Interestingly enough the difference between the 30% & 50% level isnt that great – and the same applies to the other graphs I have seen.

    Annual income twenty pounds, annual expenditure nineteen nineteen and six, result happiness. Annual income twenty pounds, annual expenditure twenty pounds ought and six, result misery. The blossom is blighted, the leaf is withered, the god of day goes down upon the dreary scene, and—and in short you are for ever floored.

    Wilkins Micawber, Ch12 David Copperfield

    #112176
    Julian Hobson
    Participant

    Just had a look at our LHA rates for April July and October 2011 unfortunately the graphs are only available for current month so no info about the shape of the curve changing.

    I would imagine that LHA rates are a good proxy as to whether rents generally are increasing particularly since the VOA would have us believe that the rents/properties used to calculate the rates are NOT occupied by benefit recipients. Don’t forget this is supposed to be the non benefit recipient market.

    The only LHA rate that has changed here between April and now is the One Bedroom rate. It was £75.00 in April £76.15 in July and £79.62 in October.

    That could indicate an increase in rent levels but I doubt it. The PCM rates are £325, £330 and £345 respectively. Looking at the graph for October the 30th percentile could so easily have been at £75 and may well revert back to that level very quickly.

    My conclusion is that rents are not rising here at the moment but that could be something peculiar to my area.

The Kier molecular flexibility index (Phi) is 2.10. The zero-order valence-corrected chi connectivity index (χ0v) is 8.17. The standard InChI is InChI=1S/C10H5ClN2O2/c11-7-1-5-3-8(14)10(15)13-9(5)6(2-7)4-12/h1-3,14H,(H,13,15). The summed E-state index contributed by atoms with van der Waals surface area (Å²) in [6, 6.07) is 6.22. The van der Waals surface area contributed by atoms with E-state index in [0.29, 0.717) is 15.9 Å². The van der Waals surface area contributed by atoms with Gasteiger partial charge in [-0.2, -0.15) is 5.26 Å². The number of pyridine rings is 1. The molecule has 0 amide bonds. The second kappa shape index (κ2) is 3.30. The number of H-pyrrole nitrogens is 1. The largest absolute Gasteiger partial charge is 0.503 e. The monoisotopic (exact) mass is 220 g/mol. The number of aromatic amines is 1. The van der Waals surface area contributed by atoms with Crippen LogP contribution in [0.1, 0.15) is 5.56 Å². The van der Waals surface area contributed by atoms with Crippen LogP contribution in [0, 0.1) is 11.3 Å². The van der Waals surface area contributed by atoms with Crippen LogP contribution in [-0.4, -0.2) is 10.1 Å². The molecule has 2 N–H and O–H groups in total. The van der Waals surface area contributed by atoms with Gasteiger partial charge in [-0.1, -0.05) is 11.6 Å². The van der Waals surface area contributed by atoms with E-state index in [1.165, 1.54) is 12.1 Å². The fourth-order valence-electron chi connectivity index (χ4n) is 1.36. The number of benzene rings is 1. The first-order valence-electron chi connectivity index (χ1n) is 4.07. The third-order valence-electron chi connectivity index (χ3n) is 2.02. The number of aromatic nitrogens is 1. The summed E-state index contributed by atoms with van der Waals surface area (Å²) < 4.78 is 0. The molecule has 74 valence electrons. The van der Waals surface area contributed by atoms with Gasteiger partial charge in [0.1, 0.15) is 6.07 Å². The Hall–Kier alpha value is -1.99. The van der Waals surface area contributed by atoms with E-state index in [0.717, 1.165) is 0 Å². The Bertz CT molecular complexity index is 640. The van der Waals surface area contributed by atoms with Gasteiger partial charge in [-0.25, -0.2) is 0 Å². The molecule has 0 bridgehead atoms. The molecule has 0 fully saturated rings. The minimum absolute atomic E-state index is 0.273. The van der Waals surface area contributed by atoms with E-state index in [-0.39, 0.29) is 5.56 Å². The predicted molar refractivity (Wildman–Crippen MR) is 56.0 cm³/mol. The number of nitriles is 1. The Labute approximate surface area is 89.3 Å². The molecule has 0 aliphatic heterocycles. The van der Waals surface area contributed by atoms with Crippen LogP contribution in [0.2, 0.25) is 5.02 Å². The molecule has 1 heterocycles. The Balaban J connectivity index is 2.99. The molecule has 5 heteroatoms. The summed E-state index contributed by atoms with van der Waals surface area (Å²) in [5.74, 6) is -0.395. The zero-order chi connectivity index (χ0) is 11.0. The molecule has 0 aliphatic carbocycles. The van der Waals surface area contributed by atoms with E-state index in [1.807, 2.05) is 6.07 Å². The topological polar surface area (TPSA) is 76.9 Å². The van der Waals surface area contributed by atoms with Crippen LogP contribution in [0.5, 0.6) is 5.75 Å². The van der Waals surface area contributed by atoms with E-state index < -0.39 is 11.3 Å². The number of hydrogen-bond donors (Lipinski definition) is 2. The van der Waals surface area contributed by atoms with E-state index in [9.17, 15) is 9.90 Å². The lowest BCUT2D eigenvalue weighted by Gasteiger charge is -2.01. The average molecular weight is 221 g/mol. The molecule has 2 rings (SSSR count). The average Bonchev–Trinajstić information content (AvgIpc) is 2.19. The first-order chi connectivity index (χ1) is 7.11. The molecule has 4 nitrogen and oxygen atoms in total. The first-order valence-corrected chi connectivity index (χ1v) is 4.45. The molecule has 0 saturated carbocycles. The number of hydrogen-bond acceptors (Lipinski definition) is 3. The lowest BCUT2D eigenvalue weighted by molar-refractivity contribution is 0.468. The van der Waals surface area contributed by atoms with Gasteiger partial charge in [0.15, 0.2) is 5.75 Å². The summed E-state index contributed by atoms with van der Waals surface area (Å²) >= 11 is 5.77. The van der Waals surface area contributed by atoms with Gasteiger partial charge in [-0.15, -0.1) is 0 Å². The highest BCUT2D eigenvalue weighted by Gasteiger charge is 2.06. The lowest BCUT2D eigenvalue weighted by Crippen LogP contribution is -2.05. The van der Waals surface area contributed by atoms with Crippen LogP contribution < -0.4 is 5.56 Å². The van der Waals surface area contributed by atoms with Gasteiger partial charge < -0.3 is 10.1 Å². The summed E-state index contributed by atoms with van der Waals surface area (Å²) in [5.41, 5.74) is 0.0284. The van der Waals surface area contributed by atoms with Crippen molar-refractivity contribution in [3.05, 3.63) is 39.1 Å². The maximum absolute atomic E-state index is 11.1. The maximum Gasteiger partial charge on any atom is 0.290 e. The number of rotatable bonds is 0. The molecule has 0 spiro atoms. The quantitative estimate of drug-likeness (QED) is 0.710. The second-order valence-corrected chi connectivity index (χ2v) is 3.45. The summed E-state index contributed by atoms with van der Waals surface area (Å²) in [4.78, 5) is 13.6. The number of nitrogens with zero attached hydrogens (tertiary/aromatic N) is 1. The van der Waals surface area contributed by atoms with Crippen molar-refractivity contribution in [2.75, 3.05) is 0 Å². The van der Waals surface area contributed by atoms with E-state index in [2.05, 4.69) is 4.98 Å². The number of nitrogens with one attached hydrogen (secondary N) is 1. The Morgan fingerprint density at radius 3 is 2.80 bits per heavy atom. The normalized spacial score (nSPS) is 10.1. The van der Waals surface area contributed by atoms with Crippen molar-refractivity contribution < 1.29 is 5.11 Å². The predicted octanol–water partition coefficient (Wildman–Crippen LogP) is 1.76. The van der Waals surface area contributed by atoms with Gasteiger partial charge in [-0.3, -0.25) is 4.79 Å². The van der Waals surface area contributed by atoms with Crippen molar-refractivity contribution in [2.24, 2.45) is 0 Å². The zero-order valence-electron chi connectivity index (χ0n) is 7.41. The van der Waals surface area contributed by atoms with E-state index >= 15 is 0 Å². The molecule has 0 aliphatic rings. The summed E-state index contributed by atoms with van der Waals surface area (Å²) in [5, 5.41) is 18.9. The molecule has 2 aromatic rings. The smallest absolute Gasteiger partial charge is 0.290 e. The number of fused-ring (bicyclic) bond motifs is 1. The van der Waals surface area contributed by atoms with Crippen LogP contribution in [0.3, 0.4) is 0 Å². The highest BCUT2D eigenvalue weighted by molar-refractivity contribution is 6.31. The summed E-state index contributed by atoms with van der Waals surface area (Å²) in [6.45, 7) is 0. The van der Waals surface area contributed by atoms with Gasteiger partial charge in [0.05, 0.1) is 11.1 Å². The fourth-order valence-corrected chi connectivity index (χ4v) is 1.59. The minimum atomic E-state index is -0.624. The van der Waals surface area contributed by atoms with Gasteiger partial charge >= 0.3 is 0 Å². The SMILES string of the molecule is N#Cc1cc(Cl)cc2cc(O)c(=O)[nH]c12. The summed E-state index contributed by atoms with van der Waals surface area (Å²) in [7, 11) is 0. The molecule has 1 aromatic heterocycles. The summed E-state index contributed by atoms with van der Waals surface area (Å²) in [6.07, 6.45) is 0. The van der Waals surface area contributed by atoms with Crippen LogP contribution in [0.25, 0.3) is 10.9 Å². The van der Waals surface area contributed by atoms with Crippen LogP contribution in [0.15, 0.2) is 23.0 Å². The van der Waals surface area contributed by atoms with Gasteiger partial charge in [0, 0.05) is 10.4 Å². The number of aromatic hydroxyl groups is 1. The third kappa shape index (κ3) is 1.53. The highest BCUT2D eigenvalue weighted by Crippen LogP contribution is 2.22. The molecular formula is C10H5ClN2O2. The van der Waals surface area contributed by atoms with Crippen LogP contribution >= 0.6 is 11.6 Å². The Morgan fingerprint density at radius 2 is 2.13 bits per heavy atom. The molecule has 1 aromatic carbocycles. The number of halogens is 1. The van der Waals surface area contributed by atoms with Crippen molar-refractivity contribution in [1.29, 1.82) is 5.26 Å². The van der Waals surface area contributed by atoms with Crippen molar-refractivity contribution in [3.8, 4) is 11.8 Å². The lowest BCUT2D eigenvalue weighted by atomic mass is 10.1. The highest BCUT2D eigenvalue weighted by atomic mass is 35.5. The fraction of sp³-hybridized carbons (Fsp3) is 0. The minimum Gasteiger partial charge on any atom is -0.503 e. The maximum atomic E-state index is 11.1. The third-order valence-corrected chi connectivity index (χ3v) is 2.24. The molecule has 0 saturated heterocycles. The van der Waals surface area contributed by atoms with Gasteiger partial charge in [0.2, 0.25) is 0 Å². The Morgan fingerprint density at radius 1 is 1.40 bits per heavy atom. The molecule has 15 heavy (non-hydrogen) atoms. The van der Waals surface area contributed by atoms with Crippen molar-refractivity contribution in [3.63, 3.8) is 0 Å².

What will happen between January and December 2012 when all those folk start moving, who knows ?

    #112177
    nickkeogh
    Participant
    #112188
    Julian Hobson
    Participant

    Has anyone seen rents increasing in their area ? I know the press is suggesting that’s the case but is it ?

    Chose Oxford BRMA as a random comparison further south than here and presumably a little more affluent.

    shared and one bed hasn’t changed, 2 and 3 bed went up in July and then back down again in october. 4 bed reduced in October.

    There doesn’t appear to be any empirical evidence that supports the press. I accept I have only looked at two BRMA’s but I would expect to see some evidence to support the trends being described.

    #112190
    Lee Fearon
    Participant

    Julain

    My LA falls within inner east London, so probably not represenantive. But, at April 2011 only 4 bed accommodation was at the capped level. From Nov 2011 2, 3 and 4 bedroom rates are all at the capped levels.

    #112211
    David
    Participant

    As Julian mentioned Oxford LHA rates, I thought it would be worth adding that – on the day we hear rents are rising to their highest level – all the rates in Oxford LHA area for November are lower than in October(except 2 bed which stays the same).

    It does make me think how reliable the VOA figures are as it seems rents are only increasing in Oxford (altho’ to be fair the LHA area includes much of Oxfordshire – altho’ no indication they are reducing outside the city).